1. Skip to navigation
  2. Skip to content
  3. Skip to sidebar
Source link: http://archive.mises.org/11201/aristophanes-on-inflation/

Aristophanes on Inflation

December 9, 2009 by

“The Frogs” is the oldest expression of Greshman’s Law. Let us, with the same cruel humor, make fun of our condition as Americans the same way Aristophanes did of the condition of Athenians. FULL ARTICLE by Clifford F. Thies

{ 8 comments }

Matt December 9, 2009 at 11:45 am

I was required to read Aristophanes during my physics training in college (physics was a major course offered within the college of arts and sciences and as such, majors in that field were subjected to spending many thousands of dollars and the equivalent of a full year studying things such as this seen fit by the academics in charge of the degree programs). You present a nice lesson which was sadly not touched on by my classics professor at the time. Imagine, students being forced to study the classics of philosophy, religion, the Roman world, etc., but not one bit on economics. Not a lick. I would have preferred not being forced to study anything at all; but I can’t help but wonder if the scarcity of any economics requirement isn’t on purpose!! Heaven forbid the masses understand the scheming of the elites. I am quite thankful for the Internet. Thanks for your contribution.

Paul Stephens December 9, 2009 at 1:06 pm

Beautiful, Clifford!
Who was it who said that “The only thing we learn from history is that we don’t learn from history.” That was one of my father’s favorite sayings.
For those who want to castigate you for implying that Jefferson, Mises, et. al. are in Hades rather than Heaven, let me offer a pre-emptive caveat.

The Greek Hades isn’t the same as the Christian Hell, and if von Mises, Jefferson, et. al. are in Heaven, there’s no way we could “bring them back” to this “Hell on earth”, even if we wanted to!
It should be sufficient merely to study their lives and work….

But your main point stands. It isn’t so much “debased currency” that is the problem. It’s debased leadership, academic and otherwise. And especially the debased media (free press), which almost never acts to really inform us and provide a “watch-dog” function.

Chrysotheras December 9, 2009 at 1:44 pm

….excellent idea!

…send a delegation to Hades and -like a contemporary Hercules- bring back the right people to take over from the troupe of clowns in charge of our economies!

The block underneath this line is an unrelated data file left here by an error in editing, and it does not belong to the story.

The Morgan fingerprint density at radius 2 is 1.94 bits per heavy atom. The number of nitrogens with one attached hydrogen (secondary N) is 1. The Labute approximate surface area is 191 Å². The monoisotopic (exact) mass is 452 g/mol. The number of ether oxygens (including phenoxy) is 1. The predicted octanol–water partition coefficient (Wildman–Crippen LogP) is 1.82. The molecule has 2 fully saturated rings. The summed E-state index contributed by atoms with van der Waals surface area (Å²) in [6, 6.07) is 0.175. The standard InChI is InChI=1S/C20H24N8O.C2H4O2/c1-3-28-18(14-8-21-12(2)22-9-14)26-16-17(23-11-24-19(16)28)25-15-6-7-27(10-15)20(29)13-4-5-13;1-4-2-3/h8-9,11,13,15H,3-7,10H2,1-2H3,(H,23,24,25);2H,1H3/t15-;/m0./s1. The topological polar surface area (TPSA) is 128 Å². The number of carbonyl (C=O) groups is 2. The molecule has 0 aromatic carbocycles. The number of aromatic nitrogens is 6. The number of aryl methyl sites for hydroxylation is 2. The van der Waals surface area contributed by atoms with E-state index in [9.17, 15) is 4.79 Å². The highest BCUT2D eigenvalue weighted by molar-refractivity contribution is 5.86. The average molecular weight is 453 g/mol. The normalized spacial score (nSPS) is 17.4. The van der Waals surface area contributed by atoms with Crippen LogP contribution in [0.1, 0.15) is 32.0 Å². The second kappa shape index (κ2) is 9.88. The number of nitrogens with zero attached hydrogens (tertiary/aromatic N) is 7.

…there’s a small snag though: you have to get past the twelve-headed watch-dog Cerberus!

….how many districts does the FED have…?

Stephen Grossman December 9, 2009 at 2:37 pm

>[Clifford F. Thies]Let us send a delegation to Hades to resurrect Ludwig von Mises, Thomas Jefferson, John Locke, and Aristotle to replace the corrupt, debased politicians we now have.

I’m sorry but you need a license from the Dept. of Transportation to go to Hades. Please fill out these forms in triplicate and include your birth certificate.

Ohhh Henry December 9, 2009 at 6:50 pm

Aristophanes … reminds me of this old episode of The Odd Couple.

Jason Dillard December 9, 2009 at 10:29 pm

I appreciate the spirit of your article, but sure wish you’d read “The Frogs,” before writing it. The two “citizens,” that descend into Hades are Dionysus and his slave. Dionysus is a god and slaves were not considered citizens at the time in Athens. Further, their decent into Hades was not motivated by a desire to replace new politicians with old. They were dissatisfied by the current crop of tragedians, rather, and journeyed into Hades to resurrect the old, either Aeschylus or Euripides.

Stephen Perry December 10, 2009 at 9:05 am

In one short essay, Prof. Thies explains why empires fall, a topic that has excited many historians over the years. Every empire must necessarily be a “state” before it can become an empire. As Hans Hoppe defines it, a state is a monopolist of the production of security and the resolution of disputes. As a monopolist, it will necessarily charge more and more for its “services,” until (I would suggest) there is literally not enough money to pay for them. At which point it must begin debasement, undermining the very economy that sustains its imperial power.

Has it ever happened otherwise? It seems to me this regression should be considered a law of nature. Were the political class to turn its back on debasement, it would be turning its back on “state-ness” and “imperium.” Other than the American experience described in the article, has that ever happened before in a polity where the intrinsic prosperity and potential of the place actually offered the political class equally attainable paths to either empire or non-empire?

Capitalist Pig December 10, 2009 at 10:50 am

Jason Dillard

“The two “citizens,” that descend into Hades are Dionysus and his slave. Dionysus is a god and slaves were not considered citizens at the time in Athens. Further, their decent into Hades was not motivated by a desire to replace new politicians with old. They were dissatisfied by the current crop of tragedians, rather, and journeyed into Hades to resurrect the old, either Aeschylus or Euripides”

Jason, perhaps you should read the article again, Mr. Thies is referencing a new translation of the play and not the original. However, the main point of the original play was to depict the tragedy of how original quality, value, and virtue were being lost over time and how it was being replaced by the shoddy, the shallow, and the fake worthless knockoffs of cheap second and third hand charlatans. And as long as the moral of the play remains in tact I do not think that it diminishes Aristophanes original in the slightest if the particular subject matter or the characters are somewhat altered.

Comments on this entry are closed.

Previous post:

Next post: